Which, of course, is stretching into 2008.
And, as with Katrina, the damage becomes increasingly incalculable, in the near term. Much of the pain is being felt already, as evinced by this Yule-week comment left on BTL’s strike blog:
“I’m not siding with the AMPTP here but neither am I fully sided with the WGA. For all of the crew that are Below the Line (of which I used to be one), this is a lose/lose situation for them. The WGA keeps claiming that residuals go into the pension/healthcare and therefore it effects the IATSE, but what is that going to matter when everyone has to go look for new careers and jobs just to support themselves. They aren’t going to see any of that. What does it matter for those few who can afford to stick through the strike if they can’t make their hours to qualify for health care. Stop claiming support from the little guy.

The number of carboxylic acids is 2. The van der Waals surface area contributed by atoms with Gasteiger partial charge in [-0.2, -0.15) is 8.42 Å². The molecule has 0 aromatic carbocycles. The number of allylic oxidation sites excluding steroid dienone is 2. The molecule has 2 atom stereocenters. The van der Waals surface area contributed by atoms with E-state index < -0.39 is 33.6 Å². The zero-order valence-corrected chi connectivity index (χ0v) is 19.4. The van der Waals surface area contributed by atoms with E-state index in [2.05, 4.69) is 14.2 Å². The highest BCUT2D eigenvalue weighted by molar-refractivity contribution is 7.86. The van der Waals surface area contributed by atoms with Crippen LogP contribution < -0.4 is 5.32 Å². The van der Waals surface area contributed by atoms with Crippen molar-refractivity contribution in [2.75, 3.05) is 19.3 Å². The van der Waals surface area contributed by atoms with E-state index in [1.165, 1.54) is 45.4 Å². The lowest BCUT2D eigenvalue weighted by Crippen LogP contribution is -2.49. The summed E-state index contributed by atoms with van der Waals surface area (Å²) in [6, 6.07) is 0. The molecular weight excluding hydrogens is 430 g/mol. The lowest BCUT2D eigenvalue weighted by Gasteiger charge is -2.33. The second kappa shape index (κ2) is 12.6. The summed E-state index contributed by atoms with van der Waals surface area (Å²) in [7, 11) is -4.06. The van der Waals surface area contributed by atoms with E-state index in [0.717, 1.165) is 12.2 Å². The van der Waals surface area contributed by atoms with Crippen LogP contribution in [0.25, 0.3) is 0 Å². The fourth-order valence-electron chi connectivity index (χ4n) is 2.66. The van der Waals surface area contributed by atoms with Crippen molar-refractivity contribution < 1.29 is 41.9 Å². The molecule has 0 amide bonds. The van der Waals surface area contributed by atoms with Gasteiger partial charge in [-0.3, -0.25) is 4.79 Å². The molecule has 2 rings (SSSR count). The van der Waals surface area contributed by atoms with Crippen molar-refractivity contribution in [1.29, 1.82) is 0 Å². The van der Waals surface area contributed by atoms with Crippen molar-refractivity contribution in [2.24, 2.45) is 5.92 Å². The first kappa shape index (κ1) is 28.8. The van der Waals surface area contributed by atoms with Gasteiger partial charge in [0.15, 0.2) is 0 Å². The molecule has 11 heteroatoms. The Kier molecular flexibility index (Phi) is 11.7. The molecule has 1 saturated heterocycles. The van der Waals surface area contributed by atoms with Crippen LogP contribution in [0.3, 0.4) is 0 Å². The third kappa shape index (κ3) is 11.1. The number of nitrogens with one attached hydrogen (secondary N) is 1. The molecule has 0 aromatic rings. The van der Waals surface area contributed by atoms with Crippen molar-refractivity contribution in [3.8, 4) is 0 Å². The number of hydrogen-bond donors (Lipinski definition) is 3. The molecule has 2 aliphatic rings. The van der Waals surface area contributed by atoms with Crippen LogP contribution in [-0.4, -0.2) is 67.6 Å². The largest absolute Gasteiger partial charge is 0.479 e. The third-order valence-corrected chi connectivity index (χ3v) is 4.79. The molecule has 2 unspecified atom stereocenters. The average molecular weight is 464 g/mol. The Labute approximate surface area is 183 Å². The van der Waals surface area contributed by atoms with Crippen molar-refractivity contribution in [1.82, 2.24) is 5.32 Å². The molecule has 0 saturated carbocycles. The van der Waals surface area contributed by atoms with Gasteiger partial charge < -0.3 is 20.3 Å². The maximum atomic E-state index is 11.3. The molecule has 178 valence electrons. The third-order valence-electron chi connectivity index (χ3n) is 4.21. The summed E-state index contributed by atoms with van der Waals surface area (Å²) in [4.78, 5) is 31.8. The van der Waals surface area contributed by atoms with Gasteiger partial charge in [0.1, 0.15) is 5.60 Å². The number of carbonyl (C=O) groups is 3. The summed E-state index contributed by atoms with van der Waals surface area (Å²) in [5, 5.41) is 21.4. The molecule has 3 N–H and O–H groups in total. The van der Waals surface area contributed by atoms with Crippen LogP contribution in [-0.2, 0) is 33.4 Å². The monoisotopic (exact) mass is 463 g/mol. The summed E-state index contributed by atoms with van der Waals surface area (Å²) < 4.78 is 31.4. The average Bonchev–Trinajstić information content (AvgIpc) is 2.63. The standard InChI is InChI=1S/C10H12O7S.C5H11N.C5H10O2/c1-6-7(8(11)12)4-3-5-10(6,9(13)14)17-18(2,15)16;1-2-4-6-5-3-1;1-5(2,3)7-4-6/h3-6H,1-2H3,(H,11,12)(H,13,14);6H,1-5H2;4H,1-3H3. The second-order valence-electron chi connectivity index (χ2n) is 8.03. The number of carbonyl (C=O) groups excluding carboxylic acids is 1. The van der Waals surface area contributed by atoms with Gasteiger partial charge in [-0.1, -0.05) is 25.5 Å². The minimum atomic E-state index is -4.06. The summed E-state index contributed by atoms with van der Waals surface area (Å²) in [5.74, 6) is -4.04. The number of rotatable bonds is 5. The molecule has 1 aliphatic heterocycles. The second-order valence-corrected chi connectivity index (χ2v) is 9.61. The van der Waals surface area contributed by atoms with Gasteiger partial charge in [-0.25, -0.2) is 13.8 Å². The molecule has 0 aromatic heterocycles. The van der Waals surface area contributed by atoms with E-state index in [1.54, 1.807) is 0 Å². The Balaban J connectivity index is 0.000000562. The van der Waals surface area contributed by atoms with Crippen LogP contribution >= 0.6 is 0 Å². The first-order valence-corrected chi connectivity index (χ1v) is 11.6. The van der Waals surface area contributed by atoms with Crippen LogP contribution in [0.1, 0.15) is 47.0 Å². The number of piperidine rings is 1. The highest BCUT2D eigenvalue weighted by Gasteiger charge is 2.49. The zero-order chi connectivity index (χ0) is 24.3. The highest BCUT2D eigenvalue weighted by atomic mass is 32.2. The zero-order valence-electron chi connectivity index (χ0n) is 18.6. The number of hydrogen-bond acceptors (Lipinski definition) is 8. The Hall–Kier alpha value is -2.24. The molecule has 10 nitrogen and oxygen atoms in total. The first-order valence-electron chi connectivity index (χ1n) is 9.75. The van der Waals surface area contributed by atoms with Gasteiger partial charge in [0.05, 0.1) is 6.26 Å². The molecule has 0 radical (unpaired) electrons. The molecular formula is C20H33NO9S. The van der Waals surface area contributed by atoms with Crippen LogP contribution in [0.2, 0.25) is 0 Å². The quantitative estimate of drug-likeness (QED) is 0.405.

“I’d like to sympathize with the WGA because they are suppose to be the little guy in the fight for everyone. But in reality, it’s just two big egos fighting for a piece of the playground while leaving a giant wake of destruction behind them. They could have handled this better.
“Let’s see how many writers can even name a fraction of the people on their shows who are now out of work because of them.”
A lot of the tensions that will be erupting more clearly around town – as people’s lives are smashed in what is now a game of take-no-prisoners – are in that blogpost, and we are getting more and more like it all the time.
Last column, I said I’d be writing about how, nearly a quarter century after Ronald Reagan succeeded in destroying the air traffic controllers union when they went on strike, only athletes and writers (or actors, or directors, if they ever chose to) can “afford” to walk out for the kind of protracted period that might produce results.